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Thread: Burchard's Strigae, the Witches' Sabbath and Shamanistic Cannibalism in Early Modern Europe

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    Senior Member Catterick's Avatar
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    Burchard's Strigae, the Witches' Sabbath and Shamanistic Cannibalism in Early Modern Europe

    Burchard of Worms, the witches sabbath, and dark shamanism.

    https://www.academia.edu/9722775/Bur..._Modern_Europe

    Scholars have long recognized that when elite thinkers constructed the core stereotype of the witches’ sabbath (as it emerged, in various guises, in demonological manuals from the fifteenth century onward), they drew, in part, upon folkloric beliefs that had filtered into the elite sphere via both general cultural dissemination and the witch trials themselves. While research in this area is ongoing, to date it has crystallized into a thesis that seems to be accepted by most scholars: that from as early as the twelfth century many churchmen and demonologists fused folkloric ideas about beneficent nocturnal spirit hosts with folkloric beliefs about maleficent spirits and spirit hordes.

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    Catterick, are you familiar with the SS subgroup Karotekia (also sometimes Kartotekia, Kartothekia, Hexenkartothekia)? This was a unit within the SS which found and collected the spells of witches to try to use them as a psychic weapon.

    Semi factual description:

    The roots of the Karotechia are deep and varied. When the unit was officially created within the Ahnenerbe in 1939, it drew its members from within the Ahnenerbe, the disbanded Thule Gesellschaft, and a little known section of Archive Department VII of the Reichssicherheitshauptamt (RSHA, Reich Security Central Office) called Sonderkommando-H.

    Created in 1935 under direct orders from Heinrich Himmler, Sonderkommando-H (for Hexen, German for witches) collected records of the Catholic Inquisition against witchcraft from libraries in Germany and Austria. These records were collated into the Hexenkartothek, a catalog of over 33,000 index cards, each providing the details of a victim of the witch trials.

    While most of the Hexenkartothek concentrated on witch trials in Germany, Sonderkommando-H researched cases from as far away as India and Mexico. The research of Sonderkommando-H was meant to provide propaganda that would justify an SS crackdown on the Catholic Church, as well as discover the ancient Germanic religion that Himmler believed had been eradicated by the Inquisition.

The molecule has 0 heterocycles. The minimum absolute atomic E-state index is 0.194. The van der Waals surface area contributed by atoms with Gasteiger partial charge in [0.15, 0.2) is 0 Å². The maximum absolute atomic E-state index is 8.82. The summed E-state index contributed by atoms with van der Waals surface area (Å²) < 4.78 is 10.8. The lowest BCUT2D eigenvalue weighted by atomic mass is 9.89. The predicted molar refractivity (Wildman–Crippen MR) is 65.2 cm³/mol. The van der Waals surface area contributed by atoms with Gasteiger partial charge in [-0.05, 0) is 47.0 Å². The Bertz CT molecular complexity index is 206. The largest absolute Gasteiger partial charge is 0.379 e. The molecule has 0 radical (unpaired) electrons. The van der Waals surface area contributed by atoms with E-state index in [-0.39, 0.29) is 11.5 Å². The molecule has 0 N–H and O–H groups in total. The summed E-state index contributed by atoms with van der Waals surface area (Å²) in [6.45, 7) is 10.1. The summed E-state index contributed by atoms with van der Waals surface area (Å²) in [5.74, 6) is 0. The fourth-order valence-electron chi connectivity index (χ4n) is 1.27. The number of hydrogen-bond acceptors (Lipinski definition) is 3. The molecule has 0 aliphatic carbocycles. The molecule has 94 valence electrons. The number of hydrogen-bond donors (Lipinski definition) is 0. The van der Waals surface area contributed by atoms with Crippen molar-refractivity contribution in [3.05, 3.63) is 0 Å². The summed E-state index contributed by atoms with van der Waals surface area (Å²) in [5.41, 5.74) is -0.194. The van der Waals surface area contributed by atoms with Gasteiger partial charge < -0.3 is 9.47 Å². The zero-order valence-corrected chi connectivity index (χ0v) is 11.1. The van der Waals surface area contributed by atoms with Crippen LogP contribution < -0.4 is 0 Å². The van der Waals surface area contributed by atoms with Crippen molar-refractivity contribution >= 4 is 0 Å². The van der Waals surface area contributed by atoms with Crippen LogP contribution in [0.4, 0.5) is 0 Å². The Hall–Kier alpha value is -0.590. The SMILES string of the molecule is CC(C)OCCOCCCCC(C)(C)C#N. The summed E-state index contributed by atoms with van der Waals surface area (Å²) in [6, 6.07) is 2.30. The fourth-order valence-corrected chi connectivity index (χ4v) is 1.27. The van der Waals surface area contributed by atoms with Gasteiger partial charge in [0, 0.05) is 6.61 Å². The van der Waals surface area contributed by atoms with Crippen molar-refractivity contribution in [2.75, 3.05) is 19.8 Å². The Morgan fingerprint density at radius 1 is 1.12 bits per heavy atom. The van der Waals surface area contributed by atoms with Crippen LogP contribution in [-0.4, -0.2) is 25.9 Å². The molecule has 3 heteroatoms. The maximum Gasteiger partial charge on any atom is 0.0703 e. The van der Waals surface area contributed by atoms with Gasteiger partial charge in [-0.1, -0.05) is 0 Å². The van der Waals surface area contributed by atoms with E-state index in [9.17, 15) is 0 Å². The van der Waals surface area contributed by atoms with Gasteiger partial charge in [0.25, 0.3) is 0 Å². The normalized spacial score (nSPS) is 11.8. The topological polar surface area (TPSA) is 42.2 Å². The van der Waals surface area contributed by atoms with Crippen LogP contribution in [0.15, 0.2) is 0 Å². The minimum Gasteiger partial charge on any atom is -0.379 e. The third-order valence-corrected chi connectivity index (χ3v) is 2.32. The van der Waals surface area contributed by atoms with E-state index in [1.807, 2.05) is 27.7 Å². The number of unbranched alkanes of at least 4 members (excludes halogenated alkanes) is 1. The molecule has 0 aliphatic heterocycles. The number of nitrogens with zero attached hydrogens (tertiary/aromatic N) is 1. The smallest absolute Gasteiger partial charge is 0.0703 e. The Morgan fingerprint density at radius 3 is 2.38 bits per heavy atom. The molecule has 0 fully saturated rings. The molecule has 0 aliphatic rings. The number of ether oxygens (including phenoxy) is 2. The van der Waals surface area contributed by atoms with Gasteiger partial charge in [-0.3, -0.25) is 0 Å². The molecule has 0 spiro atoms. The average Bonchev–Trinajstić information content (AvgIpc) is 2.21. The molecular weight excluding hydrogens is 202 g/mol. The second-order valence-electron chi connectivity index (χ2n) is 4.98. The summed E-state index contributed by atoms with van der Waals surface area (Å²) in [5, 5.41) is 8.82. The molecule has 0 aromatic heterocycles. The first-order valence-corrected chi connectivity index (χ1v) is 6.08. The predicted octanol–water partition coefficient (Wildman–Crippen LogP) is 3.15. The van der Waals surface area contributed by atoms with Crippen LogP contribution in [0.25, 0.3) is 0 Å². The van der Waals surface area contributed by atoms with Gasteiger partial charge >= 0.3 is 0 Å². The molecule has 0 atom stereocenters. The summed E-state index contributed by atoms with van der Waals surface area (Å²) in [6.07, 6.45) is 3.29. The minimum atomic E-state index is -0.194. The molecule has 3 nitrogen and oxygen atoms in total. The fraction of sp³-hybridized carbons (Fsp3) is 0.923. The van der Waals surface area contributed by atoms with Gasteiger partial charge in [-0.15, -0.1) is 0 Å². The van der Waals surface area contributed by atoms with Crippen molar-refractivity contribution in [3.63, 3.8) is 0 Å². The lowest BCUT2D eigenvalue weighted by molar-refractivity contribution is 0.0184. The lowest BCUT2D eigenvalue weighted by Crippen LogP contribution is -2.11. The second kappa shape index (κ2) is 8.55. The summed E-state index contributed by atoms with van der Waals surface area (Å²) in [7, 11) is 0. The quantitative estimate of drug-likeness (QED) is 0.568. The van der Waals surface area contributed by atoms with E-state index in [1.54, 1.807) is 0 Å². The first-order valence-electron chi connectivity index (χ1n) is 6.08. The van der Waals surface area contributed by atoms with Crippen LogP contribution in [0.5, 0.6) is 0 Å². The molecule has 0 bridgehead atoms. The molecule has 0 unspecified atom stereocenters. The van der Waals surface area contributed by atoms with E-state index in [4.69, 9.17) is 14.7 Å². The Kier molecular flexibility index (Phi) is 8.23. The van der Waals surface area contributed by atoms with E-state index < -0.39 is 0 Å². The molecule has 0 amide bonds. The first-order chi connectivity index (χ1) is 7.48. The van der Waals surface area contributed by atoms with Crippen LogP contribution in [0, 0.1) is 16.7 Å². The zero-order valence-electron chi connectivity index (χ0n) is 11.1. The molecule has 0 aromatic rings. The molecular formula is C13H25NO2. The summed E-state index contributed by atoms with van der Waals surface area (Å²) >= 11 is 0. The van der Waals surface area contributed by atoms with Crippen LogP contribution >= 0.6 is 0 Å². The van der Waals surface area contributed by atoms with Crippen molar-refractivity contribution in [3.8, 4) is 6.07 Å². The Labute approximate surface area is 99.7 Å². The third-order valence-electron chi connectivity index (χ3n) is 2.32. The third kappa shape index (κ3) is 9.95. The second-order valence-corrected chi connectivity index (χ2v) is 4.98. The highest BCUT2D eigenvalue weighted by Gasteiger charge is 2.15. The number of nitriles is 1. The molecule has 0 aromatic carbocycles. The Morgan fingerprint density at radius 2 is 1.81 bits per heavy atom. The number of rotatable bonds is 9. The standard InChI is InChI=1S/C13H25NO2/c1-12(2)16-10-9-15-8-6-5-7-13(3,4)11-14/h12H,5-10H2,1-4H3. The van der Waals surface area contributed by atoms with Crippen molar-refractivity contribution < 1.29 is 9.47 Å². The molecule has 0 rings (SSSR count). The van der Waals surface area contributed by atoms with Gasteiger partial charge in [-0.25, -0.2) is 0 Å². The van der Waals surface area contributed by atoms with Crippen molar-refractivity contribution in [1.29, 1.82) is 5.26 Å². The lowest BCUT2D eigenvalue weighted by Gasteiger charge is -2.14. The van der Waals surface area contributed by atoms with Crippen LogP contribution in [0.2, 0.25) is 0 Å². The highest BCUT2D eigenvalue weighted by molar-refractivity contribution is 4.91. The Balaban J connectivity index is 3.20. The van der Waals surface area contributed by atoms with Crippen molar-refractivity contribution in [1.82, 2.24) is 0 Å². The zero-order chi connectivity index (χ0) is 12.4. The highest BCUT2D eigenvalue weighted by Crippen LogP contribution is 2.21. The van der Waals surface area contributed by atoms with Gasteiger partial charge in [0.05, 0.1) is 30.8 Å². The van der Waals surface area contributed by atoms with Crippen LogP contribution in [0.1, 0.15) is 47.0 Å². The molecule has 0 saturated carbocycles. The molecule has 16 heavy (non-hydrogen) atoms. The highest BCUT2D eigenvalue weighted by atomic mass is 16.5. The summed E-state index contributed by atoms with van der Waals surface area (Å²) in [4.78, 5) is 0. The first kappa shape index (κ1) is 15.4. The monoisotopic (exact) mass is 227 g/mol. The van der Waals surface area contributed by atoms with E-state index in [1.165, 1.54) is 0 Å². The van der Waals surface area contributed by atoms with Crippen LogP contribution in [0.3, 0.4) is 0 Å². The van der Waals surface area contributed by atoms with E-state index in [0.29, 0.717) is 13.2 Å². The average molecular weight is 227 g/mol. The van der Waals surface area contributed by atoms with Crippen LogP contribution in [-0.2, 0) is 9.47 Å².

The SS officers that collected the Hexenkartothek came to informally refer to themselves as the "Kartothekia," and what they discovered were arcane formulae and necromantic rituals. Enough was learned by Sonderkommando-H to create what some one hundred and fifty known witches, warlocks, and alchemists termed "the resuscitating of ye vital saylts."

    This formula, it has been claimed, was first successfully put to effect by SS-Hauptscharführer Dieter Scheel when his team resurrected 17th century sorceror Jurgen Tess. It was this incident that created a new department within the Ahnenerbe to exploit the occult in service to the Reich: the Karotechia (Card filers). Occult research had been conducted by various arms of the SS for quite some time before the creation of the Karotechia.

    In the Ahnenerbe, the Abteilung zur Überprüfung der Sogenannten Geheimwissenschaften (literally, Department for the Examination of Secret Sciences) had analysed the occult since 1933. Also since 1933, Karl Maria Wiligut and his 'Department for Pre and Early History' had been Himmler's premier occultist, a position that was undermined soon after the creation of the Karotechia.

    Suitable members of these organizations were drawn to the Karotechia, as were former members of the Thule Gesellschaft and scholars from regimes allied to Germany and occupied countries. More so than any other group researching the paranormal for their government during the Second World War, the Karotechia sought to exploit the occult to its fullest.

    With the full backing of the SS and the Third Reich, they searched the libraries and museums of Europe for arcane power. No avenue of study was left unexplored. The Karotechia was shielded from inquiry within and without by direct patronage of Himmler, who passed certain information on to Hitler. Members of the Karotechia were known by their initials in SS documents, and by their rune-names in internal correspondence, the names given upon induction into the unit.

    They were identified by the Sonnenrad runes worn on the lapels of their black Allgemeine-SS uniforms. This insignia and the men that wore it were equally feared and respected throughout the SS. The Karotechia never had a central headquarters, as each project maintained its own base of operations, reporting directly to Himmler. When the Karotechia was required to perform some ancient Germanic ritual for Himmler, they were called to the SS-order castle at Wewelsburg.